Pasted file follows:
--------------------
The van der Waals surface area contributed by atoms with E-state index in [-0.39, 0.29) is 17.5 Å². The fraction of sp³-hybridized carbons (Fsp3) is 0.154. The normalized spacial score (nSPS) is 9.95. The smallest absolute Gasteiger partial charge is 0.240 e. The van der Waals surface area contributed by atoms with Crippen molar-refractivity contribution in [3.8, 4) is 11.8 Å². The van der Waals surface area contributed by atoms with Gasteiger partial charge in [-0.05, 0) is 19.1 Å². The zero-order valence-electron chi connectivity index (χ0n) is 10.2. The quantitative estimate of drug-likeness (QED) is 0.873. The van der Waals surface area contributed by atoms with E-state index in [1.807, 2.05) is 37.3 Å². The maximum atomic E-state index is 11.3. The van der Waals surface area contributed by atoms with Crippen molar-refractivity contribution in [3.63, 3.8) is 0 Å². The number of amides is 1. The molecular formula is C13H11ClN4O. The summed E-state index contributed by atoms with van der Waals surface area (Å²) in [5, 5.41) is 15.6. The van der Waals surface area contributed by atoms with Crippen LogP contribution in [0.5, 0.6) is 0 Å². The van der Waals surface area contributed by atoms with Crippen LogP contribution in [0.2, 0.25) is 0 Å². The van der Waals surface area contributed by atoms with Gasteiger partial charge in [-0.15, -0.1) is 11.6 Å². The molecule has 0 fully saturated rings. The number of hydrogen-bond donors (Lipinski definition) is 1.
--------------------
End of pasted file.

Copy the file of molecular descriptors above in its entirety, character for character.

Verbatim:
The van der Waals surface area contributed by atoms with E-state index in [-0.39, 0.29) is 17.5 Å². The fraction of sp³-hybridized carbons (Fsp3) is 0.154. The normalized spacial score (nSPS) is 9.95. The smallest absolute Gasteiger partial charge is 0.240 e. The van der Waals surface area contributed by atoms with Crippen molar-refractivity contribution in [3.8, 4) is 11.8 Å². The van der Waals surface area contributed by atoms with Gasteiger partial charge in [-0.05, 0) is 19.1 Å². The zero-order valence-electron chi connectivity index (χ0n) is 10.2. The quantitative estimate of drug-likeness (QED) is 0.873. The van der Waals surface area contributed by atoms with E-state index in [1.807, 2.05) is 37.3 Å². The maximum atomic E-state index is 11.3. The van der Waals surface area contributed by atoms with Crippen molar-refractivity contribution in [3.63, 3.8) is 0 Å². The number of amides is 1. The molecular formula is C13H11ClN4O. The summed E-state index contributed by atoms with van der Waals surface area (Å²) in [5, 5.41) is 15.6. The van der Waals surface area contributed by atoms with Crippen LogP contribution in [0.5, 0.6) is 0 Å². The van der Waals surface area contributed by atoms with Crippen LogP contribution in [0.2, 0.25) is 0 Å². The van der Waals surface area contributed by atoms with Gasteiger partial charge in [-0.15, -0.1) is 11.6 Å². The molecule has 0 fully saturated rings. The number of hydrogen-bond donors (Lipinski definition) is 1.